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Seven Days in May?

By       Message Mike Whitney       (Page 1 of 2 pages)     Permalink

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Reprinted from Smirking Chimp

From twitter.com/NEWS_WORLD_/status/609071373567168512/photo/1: US global hegemony
US global hegemony
(Image by Twitter User NEWS_WORLD_)
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"Since its founding, the United States has consistently pursued a grand strategy focused on acquiring and maintaining preeminent power over various rivals, first on the North American continent, then in the Western hemisphere, and finally globally."
-- Robert D. Blackwill and Ashley J.Tellis, Revising U.S. Grand Strategy Toward China, The Council on Foreign Relations Special Report, March 2015

"It is for the people of Asia to run the affairs of Asia, solve the problems of Asia and uphold the security of Asia."
-- Xi Jinping, President of the People's Republic of China

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The United States will do whatever is necessary to maintain its dominant position in the world. Less than two years ago, no one thought that Washington would topple a regime on Moscow's doorstep, insert a US-backed stooge in Kiev, arm and train neo-Nazi extremists in the Ukrainian Army, instigate and oversee a vicious war of aggression in the East, threaten to deploy NATO to within 500 miles of the Russian capital, reassemble the Iron Curtain by building up forces, weaponry and missile systems in E. Europe and the Balkans, and repeatedly provoke a nuclear-armed adversary (Russia) by launching asymmetrical attacks on its economy, its financial system and its currency.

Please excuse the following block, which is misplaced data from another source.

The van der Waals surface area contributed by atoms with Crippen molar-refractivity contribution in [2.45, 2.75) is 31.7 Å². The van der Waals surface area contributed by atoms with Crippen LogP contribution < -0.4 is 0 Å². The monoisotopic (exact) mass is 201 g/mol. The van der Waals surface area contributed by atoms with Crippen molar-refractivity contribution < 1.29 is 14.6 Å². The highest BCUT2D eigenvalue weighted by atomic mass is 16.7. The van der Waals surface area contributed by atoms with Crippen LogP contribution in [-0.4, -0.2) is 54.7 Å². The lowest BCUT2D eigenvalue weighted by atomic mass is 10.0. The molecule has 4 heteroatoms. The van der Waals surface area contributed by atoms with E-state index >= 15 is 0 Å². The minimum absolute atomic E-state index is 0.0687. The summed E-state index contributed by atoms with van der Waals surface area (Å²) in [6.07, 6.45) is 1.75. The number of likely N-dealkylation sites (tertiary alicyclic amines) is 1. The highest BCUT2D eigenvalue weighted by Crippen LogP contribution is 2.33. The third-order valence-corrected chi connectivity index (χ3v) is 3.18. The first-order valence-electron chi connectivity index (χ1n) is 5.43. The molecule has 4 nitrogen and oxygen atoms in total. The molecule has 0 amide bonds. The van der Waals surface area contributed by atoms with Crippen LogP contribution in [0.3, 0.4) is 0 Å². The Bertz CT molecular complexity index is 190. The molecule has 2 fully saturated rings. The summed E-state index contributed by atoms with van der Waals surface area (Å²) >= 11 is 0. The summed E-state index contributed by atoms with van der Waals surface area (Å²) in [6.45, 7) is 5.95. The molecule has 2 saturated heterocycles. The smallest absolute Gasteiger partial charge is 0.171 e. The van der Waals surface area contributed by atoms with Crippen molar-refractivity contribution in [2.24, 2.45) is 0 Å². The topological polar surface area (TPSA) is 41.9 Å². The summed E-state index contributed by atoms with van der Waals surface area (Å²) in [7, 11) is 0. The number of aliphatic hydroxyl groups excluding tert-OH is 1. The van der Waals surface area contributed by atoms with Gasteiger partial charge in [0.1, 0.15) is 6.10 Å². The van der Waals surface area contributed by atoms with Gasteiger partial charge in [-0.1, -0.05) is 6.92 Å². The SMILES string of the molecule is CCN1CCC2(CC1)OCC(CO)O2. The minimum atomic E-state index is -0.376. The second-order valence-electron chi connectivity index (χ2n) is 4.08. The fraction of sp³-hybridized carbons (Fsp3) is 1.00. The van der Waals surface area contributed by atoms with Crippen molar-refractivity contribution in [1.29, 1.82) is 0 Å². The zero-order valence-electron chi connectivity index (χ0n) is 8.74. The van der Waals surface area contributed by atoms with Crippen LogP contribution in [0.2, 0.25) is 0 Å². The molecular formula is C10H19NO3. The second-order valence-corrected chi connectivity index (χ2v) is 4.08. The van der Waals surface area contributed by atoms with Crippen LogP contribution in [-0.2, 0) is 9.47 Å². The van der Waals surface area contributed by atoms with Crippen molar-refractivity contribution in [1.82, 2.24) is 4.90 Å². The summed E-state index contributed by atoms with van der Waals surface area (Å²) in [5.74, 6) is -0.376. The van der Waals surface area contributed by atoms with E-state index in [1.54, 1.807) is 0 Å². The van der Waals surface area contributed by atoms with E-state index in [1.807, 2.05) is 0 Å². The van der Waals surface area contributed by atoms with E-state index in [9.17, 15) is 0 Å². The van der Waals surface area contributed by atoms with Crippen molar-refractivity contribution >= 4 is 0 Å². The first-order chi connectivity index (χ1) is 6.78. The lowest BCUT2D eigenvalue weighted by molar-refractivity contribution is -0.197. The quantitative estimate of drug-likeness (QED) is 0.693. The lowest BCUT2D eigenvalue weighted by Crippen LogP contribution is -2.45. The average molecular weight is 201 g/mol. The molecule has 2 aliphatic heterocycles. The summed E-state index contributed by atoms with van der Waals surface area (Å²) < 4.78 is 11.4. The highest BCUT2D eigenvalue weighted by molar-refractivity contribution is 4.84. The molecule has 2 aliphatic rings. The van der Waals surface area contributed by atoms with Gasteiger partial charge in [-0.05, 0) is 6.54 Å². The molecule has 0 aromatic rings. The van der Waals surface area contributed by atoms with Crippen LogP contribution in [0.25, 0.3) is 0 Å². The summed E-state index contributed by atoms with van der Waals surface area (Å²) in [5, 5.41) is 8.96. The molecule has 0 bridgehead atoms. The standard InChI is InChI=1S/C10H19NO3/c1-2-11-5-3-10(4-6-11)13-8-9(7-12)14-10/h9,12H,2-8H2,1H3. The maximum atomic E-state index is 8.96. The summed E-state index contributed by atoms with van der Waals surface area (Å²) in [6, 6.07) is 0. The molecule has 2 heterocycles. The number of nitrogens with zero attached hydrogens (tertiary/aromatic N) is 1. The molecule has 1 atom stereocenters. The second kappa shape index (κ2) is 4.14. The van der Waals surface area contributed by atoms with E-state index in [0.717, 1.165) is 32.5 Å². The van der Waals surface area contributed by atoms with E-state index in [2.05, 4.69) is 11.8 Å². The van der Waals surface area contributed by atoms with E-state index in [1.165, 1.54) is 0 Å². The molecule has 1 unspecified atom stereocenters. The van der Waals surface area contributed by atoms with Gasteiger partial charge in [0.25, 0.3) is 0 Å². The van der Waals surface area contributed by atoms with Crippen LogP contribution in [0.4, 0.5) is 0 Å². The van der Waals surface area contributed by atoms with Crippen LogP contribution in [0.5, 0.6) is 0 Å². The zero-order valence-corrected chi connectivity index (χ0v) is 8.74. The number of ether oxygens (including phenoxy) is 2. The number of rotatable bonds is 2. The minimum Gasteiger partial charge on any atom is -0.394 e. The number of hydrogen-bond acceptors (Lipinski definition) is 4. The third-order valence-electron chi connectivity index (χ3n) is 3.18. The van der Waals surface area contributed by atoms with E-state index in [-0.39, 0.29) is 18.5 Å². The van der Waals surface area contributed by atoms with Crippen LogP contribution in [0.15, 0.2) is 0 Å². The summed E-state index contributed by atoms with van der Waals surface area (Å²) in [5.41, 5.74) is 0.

The reason Washington pursued such a risky strategy is because EU-Russian economic integration posed a direct threat to US global hegemony, so steps had to be taken to thwart the project. The US used all the tools at its disposal to drive a wedge between Brussels and Moscow, to sabotage the plan to create a free trade zone from "Lisbon to Vladivostok," and to prevent the emergence of a new rival. Washington powerbrokers did what they felt they had to do to preserve their lofty position in the current world order. Now their focus has shifted to the Asia-Pacific where they intend to take similar action against another potential rival, China.

According to the Economist, China's Gross Domestic Product (GDP) will surpass that of the United States by 2021. In other words, if present trends persist, China will become the world's biggest economy in less than a decade. But what are the chances that present trends will continue if Beijing is embroiled in a conflagration with the US; a conflagration where the US turns China's trading partners against Beijing like it did with Moscow, a conflagration in which more of China's resources are devoted to national defense rather than economic growth, a conflagration in which oil shipments from the Middle East are interrupted or cut off completely?